Continuing my series to help those approaching their Myomectomy. Today’s post is about the big day!
**Soo…I meant for this post to be published on the anniversary of my surgery, June 7. But life happened and I didn’t get a chance to post. It’s here now! Please Enjoy.**
I got up early in the morning to get ready for the day of reckoning. My nerves did start to kick in a bit, and show up in the form of being overbearing, but I was still ready to move forward. That morning (and the day before) I had to wash with an antimicrobial soap called Hibiclens, but no lotion, oils, or creams, so my skin was free of microbes… but tight and dry!
We got the hospital early. Not on purpose, but around DC, you never know what traffic will be like so we left about an hour and a half before I had to be there. The hospital is a 35 minute ride without traffic. On that day, traffic was light so we got there 30, 45 minutes before my scheduled time. My procedure was outpatient, so I didn’t have to pack a bag.
If I could say there was a great part of waiting, it was that one of my best friends, who had surgery to remove fibroids and endometrosis a few years before, called to pray with me. That meant so much and calmed my spirit.
Checking in meant going over all of my personal information, insurance information, and who to contact in case of an emergency. You get asked that all the time, but this time it really sunk in, probably for the first time that something could go wrong. While the chances were slim, it was entirely possible for something to go wrong: A cut too deep, the wrong combination of sedatives, emergency hysterectomy…..anything. DON’T panic or worry over those things. You will think about it, and the closer you get to lying on the table, the more real the possibility becomes, but you’ll be fine!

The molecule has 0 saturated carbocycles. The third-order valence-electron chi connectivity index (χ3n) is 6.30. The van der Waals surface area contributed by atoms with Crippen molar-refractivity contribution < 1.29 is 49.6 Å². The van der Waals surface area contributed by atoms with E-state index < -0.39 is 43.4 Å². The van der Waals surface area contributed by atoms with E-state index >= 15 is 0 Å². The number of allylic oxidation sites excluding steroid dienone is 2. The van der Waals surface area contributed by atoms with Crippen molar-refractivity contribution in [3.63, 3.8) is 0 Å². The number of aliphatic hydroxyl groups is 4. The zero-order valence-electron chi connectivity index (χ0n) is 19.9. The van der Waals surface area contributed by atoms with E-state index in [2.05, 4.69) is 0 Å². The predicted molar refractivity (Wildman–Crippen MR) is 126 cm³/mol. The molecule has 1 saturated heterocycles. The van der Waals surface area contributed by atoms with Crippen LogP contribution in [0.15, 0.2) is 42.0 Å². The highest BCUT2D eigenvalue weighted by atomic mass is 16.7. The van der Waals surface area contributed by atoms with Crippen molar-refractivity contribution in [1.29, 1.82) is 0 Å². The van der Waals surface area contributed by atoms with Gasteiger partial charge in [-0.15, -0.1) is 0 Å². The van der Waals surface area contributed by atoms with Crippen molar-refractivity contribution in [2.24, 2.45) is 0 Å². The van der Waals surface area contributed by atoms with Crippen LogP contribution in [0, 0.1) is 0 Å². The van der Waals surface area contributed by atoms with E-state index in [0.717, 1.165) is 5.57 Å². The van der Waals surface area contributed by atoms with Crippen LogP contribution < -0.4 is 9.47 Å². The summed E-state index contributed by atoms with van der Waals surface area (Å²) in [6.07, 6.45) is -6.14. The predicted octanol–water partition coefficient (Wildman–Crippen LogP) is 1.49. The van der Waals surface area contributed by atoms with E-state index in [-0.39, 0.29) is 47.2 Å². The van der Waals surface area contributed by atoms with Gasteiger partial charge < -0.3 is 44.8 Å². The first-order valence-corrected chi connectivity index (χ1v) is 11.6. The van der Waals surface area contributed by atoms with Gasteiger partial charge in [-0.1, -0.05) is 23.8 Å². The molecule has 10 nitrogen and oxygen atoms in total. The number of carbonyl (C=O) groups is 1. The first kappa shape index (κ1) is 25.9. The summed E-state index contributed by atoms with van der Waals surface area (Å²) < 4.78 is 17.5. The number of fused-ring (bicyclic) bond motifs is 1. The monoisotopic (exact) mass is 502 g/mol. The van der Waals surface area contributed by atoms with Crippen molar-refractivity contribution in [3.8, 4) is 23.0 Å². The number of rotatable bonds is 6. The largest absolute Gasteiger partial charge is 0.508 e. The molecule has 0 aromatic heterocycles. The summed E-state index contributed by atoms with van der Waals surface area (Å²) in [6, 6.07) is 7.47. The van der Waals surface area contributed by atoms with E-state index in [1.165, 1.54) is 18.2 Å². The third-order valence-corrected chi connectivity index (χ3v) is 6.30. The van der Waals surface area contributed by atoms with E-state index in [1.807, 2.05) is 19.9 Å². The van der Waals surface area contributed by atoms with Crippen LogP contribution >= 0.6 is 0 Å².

Finally,I was called to the pre op area, but I could only take my mom back with me. The nurses I had were awesome! They were so friendly, efficient and knowledgeable. Another great part of this prep team: the woman who put in my IV. Every time I go to a doctor for blood work, or had an IV put in, it’s an ordeal. Every. Single. Time. Bruised arms and multiple sticks are the norm. When I had my wisdom teeth pulled several years ago, they just put the IV through my hand because those veins were easy to see/get to. Every once in a while, I will someone great at their job. She was one of them. She came in, introduced herself, I gave her the “they always have a hard time” speech, and she said “oh, don’t worry”. She found a spot, put the line in, and I was good to go!
While my nurses were getting me prepped, Dr. M popped in and looked puzzled as to why I was still sitting around talking. (Really, he looked annoyed) My surgery time was 9:00am, but he was ready to go about 20 minutes early, so they sped up the process of getting me prepped. He answered any last-minute questions and gave my mom the prescriptions I would need.
A word of advice: Ask any last-minute questions of your doctor the day of OR have a list for your family if the doctor visits while you’re in recovery.
The anesthesiologist came in and put in the juice. I went from slightly on edge to fits of giggles in about 10 seconds. My family (who were all allowed back at that time to see me before I went in) thought this was hilarious and captured the whole thing. Yay smart phones….